If you’ve currently got credit card debt, perhaps from the holidays, or in anticipation of doing your taxes, a balance transfer is a great way to avoid costly and unnecessary finance charges.
However, many balance transfer offers come with pesky balance transfer fees, which tend to be 3% (or more) of the amount transferred.
For example, if you transfer $1,000 in credit card debt, you’ll wind up paying $30. While that may seem like a drop in the bucket, for those transferring say $5,000, the fee jumps up to a hefty $150.
Clearly you don’t want to tack on debt to existing debt, especially if you can’t even pay off your credit card to begin with.
Wright-Pratt Credit Union Promotional NO Fee Balance Transfer
To avoid that cost, it’s best to look for a no fee balance transfer. Unfortunately, there is only one major credit card issuer that has a no fee offer.
And it’s the Chase Slate No Fee Balance Transfer, which is all good and well if your existing credit card debt IS NOT with Chase.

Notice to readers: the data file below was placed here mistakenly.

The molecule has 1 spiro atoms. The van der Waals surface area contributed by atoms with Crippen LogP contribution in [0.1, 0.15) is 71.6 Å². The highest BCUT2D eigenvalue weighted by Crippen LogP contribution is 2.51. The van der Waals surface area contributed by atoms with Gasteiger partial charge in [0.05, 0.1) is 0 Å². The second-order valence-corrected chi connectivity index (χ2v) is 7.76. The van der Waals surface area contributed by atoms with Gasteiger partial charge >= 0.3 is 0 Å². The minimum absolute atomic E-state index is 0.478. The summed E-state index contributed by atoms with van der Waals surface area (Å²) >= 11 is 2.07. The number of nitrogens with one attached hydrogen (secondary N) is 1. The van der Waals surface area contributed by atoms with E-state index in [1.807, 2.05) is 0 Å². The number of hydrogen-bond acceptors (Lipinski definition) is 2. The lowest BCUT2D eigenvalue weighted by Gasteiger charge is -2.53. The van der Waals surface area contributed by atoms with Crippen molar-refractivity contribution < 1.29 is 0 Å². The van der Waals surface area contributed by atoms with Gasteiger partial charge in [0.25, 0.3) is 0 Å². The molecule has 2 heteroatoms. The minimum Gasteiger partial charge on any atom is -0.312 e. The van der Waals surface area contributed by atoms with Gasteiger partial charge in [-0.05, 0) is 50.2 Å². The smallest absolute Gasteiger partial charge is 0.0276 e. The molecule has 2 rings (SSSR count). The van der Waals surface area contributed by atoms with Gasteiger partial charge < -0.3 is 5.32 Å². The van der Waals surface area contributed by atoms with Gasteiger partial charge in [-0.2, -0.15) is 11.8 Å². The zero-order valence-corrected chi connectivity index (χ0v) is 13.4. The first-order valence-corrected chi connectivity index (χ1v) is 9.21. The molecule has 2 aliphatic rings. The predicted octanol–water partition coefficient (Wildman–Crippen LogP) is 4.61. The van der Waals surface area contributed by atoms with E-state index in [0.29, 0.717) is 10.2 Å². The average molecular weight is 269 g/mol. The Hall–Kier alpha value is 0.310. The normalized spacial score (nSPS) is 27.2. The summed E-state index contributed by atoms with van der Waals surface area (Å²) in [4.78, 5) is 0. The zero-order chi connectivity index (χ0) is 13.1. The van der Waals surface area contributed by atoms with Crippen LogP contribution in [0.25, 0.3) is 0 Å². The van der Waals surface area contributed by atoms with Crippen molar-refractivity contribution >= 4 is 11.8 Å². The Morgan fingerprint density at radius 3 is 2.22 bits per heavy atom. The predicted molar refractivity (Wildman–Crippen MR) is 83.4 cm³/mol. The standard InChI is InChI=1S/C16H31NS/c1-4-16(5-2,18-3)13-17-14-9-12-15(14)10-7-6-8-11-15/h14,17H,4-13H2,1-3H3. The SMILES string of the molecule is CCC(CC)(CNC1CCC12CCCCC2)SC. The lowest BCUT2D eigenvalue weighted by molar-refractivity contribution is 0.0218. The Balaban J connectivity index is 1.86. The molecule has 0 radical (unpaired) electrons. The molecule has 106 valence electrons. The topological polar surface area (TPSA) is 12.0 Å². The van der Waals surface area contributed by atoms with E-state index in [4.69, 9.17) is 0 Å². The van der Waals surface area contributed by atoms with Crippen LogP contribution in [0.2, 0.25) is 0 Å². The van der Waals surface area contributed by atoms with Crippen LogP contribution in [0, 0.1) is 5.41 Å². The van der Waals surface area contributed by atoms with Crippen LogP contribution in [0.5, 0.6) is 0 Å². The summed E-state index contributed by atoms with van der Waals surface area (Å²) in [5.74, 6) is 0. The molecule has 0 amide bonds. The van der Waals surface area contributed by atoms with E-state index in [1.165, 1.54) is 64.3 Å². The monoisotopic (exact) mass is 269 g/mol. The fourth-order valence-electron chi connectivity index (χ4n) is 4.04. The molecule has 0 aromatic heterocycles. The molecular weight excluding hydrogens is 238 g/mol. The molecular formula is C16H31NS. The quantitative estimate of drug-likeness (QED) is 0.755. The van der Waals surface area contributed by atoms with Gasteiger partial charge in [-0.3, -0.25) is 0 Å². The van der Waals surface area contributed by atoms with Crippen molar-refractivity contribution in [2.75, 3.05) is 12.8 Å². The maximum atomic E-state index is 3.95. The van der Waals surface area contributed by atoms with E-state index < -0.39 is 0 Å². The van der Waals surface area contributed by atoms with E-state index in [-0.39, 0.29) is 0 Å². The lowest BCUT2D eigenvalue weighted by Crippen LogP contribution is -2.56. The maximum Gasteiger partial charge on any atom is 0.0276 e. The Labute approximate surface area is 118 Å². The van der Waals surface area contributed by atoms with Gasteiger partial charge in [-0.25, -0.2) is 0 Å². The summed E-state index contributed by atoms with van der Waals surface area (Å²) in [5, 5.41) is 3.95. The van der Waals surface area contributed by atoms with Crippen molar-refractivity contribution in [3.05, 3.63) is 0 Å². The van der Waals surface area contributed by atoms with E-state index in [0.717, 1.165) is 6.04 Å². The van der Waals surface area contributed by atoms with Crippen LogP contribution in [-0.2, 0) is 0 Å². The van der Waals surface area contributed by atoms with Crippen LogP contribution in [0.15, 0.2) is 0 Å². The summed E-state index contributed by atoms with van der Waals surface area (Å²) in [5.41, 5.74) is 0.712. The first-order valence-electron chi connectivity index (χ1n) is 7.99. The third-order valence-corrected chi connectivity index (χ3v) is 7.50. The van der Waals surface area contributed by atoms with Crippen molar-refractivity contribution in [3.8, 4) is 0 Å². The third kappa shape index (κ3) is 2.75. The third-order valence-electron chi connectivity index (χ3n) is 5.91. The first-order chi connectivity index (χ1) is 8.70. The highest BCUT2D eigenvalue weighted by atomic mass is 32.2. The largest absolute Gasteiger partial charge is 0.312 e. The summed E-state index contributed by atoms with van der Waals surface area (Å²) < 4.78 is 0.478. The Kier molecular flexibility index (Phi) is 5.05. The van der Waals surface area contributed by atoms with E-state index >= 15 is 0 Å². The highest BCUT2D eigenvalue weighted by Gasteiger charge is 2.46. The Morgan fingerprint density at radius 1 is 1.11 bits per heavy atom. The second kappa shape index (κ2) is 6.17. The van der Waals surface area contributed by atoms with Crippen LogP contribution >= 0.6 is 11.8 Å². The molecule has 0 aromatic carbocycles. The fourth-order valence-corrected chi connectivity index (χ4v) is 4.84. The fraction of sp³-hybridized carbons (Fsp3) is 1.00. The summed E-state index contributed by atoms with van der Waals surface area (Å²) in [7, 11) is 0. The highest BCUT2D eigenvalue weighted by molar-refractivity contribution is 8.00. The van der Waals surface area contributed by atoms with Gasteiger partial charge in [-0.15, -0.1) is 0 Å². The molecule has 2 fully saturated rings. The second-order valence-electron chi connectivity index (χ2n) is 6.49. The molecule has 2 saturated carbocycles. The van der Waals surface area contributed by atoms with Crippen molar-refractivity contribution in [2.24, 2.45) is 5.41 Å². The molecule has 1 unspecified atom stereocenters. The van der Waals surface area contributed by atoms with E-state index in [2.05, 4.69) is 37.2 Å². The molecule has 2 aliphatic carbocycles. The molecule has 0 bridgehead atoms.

If it is, you won’t be able to take advantage of that offer, as balance transfers within the same bank (issuer) are not permitted.
Also note that some no fee balance transfers, namely those offered by Capital One, don’t offer 0% APR. So again, you’re getting the runaround.
Where does that leave us?
Well, a small credit union located in Southern Ohio by the name of Wright-Pratt Credit Union (WPCU) has a special promotion going on from now until May 31, 2013.
And the introductory rate is as low as 0% APR for up to 12 months, which means you can actually tackle some of that debt, as opposed to adding to it.
After the promo APR expires on February 28, 2014, the regular credit card APR will rise to a variable 6.25% to 14.25%.
So it’s best to pay off the amount transferred during the promotional period if at all possible.
Keep in mind that this is only one of two no fee, 0% APR balance transfer offers available at the moment.
And because it’s with a small credit union, chances are your existing credit card debt is not with them, making you eligible.
The one caveat here is that the 0% APR isn’t guaranteed. It could be as high as 8%, per their promotional terms and conditions, based on your creditworthiness.
So it’s probably best to call them up first to discuss, and/or wait to see what your APR will be before actually transferring a balance.
In other words, don’t transfer the balance while applying for the card – wait to see what your approved offer is first. That will ensure you avoid any surprises.